Glaciers all over the world are melting, which could lead to severe consequences for global temperature and for our water supply. Here's Bernadette Woods Placky with the reasons for the ice melt.More
By Chelsey B. Coombs
The ice that tumbles into the ocean along Alaska’s coastline often makes for dramatic images that show one of the ravages of climate change – melting tidewater glaciers that contribute to sea level rise. But a new study finds that far more meltwater is flowing into the sea from a similar, if less frequently photographed source – inland glaciers.
Compared to their coastal counterparts, inland glaciers account for 95 percent of glacial mass loss due to climate-driven melting, a study published this month in Geophysical Research Letters shows. In fact, researchers found that Alaska’s glaciers are melting so fast that they would cover the state with a 1-foot thick layer of water every seven years.
“This is the first time that we’ve assessed all of the glaciers and been able to say how much of the total is coming from tidewater glaciers, and here’s how much of the total is from lake and land glaciers,” Shad O’Neel, a University of Alaska Fairbanks researcher and co-author of the study, said.
Alaska is an anomaly, with temperatures rising an average of 3 degrees in the last 60 years, twice as fast as the continental U.S. Scientists predict that temperatures will rise another two to four degrees by 2050. The world’s oceans have already risen 7.5 inches since 1901, and if warming continues unabated, they’re projected to rise as much as 2 feet by the end of the century.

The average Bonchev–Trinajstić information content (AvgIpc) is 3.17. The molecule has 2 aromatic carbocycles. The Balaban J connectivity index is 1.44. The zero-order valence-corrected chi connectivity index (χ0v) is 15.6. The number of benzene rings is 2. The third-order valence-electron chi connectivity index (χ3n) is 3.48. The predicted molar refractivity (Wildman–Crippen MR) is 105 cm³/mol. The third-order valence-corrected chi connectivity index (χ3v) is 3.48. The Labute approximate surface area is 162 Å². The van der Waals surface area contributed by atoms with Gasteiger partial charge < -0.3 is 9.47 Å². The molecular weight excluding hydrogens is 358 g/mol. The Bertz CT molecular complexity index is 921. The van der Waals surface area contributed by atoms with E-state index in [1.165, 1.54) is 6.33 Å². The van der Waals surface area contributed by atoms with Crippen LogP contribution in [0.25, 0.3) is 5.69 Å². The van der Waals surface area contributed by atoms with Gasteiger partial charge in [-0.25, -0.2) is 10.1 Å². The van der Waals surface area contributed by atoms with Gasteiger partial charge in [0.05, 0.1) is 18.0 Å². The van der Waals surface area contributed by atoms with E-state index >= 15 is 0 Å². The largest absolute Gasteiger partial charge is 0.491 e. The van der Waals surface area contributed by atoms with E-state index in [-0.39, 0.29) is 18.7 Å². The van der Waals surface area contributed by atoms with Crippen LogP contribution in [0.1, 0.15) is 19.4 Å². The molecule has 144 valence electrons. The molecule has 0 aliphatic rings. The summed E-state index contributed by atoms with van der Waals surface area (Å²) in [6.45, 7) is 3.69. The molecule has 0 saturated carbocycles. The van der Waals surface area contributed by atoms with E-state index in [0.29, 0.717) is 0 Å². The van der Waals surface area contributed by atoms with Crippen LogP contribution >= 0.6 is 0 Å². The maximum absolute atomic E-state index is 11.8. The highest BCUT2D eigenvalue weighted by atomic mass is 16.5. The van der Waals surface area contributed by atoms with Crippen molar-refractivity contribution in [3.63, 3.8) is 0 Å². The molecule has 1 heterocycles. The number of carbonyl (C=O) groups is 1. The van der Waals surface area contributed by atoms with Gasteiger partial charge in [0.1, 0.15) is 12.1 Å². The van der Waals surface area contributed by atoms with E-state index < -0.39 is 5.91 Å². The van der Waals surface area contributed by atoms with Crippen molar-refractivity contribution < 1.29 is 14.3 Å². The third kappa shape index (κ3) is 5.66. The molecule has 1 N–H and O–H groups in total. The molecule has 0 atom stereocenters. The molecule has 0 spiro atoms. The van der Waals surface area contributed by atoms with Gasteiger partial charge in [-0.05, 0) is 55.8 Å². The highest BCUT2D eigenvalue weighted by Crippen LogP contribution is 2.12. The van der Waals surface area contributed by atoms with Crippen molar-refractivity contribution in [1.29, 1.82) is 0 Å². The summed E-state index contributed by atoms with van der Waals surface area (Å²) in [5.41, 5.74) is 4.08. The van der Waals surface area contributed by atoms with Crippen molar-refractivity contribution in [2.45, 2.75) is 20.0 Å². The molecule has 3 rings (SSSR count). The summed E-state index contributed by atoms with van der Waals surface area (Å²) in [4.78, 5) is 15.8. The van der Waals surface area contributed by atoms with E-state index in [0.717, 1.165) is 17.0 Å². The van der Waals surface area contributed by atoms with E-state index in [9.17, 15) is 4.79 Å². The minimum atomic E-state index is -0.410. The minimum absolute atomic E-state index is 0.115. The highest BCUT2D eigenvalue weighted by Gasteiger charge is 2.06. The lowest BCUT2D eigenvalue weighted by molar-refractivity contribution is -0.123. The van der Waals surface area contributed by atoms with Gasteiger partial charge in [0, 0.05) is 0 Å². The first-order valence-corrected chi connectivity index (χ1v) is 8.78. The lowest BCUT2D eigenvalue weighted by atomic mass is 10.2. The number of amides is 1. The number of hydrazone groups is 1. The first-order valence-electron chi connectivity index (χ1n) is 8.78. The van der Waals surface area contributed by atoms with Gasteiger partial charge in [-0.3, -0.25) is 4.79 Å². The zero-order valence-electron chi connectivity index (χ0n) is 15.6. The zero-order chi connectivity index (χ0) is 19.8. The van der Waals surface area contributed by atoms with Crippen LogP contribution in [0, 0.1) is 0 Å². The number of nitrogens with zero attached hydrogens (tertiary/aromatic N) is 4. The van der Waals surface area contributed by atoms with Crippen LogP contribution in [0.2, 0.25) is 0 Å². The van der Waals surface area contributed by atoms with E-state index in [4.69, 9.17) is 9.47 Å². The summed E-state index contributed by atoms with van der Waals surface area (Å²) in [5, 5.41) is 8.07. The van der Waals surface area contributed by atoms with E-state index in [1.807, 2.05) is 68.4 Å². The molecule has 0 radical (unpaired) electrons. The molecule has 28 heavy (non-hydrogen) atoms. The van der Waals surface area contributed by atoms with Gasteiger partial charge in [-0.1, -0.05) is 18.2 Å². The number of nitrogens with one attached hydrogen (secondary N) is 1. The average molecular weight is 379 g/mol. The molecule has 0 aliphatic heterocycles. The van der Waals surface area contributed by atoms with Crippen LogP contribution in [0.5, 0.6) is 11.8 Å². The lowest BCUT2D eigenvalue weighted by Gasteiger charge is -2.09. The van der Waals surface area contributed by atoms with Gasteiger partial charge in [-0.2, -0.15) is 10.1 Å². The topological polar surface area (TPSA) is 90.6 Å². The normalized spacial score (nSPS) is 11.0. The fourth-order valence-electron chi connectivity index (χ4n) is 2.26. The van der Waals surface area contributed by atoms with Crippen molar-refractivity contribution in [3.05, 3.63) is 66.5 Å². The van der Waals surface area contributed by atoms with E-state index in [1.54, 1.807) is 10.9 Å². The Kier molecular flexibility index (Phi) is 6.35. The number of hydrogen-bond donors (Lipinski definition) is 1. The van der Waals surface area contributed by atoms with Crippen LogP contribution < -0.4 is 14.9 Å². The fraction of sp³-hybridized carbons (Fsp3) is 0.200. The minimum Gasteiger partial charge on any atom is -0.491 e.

To determine how different types of Alaskan glaciers melt, researchers from the University of Alaska Fairbanks and the U.S. Geological Society relied on a combination of analysis and observations.
Airplanes equipped with lasers allowed the scientists to directly measure the mass of more than 100 individual glaciers, representing 40 percent of the ice cover in the Alaska region. The process was repeated every few years to determine how quickly the elevations and masses changed over time.
The researchers combined this data with information from a database to make digital models of the glaciers’ elevations. That allowed them to determine how previously unmeasured glaciers lost their mass, something O’Neel said had never been done before.
Because accurately measuring individual glaciers is a challenge, previous research used the available data to make a consensus estimate of the world’s glacier loss. Scientists originally thought the Alaska region lost 50 gigatons of mass, or 50 cubic kilometers of water, a year.
This study’s researchers found that the number is actually 75 gigatons, which adds 0.008 inches to the sea level each year. This number may seem small, but from 2005 to 2010, Alaskan glacier losses made up one third of the world’s ice sheet losses, despite having 20 times fewer ice-covered areas than Greenland.
“What we did that is new and gives us more confidence in our results is that we treated every glacier across the whole region independently. Whereas in the past, scientists said, ‘Here are the measurements and we kind of know how much other ice we haven’t measured,’ ” O’Neel said.
“Everyone just kind of expected Alaska would lose a substantial fraction of mass from calving,” he said, referring to the loss of ice from tidewater glaciers. “If there was a big piece of the pie that was coming from calving, that would make it harder to predict what’s going to happen in the future.”
Joseph MacGregor, a University of Texas at Austin glacier researcher who was not involved in the study, said that in “undertaking challenging flights over these glaciers” the researchers have found a new way to predict how glaciers will thin in the future.
“This research points the way toward easier predictions of future glacier thinning, but the future remains bleak for Alaskan glaciers,” MacGregor said.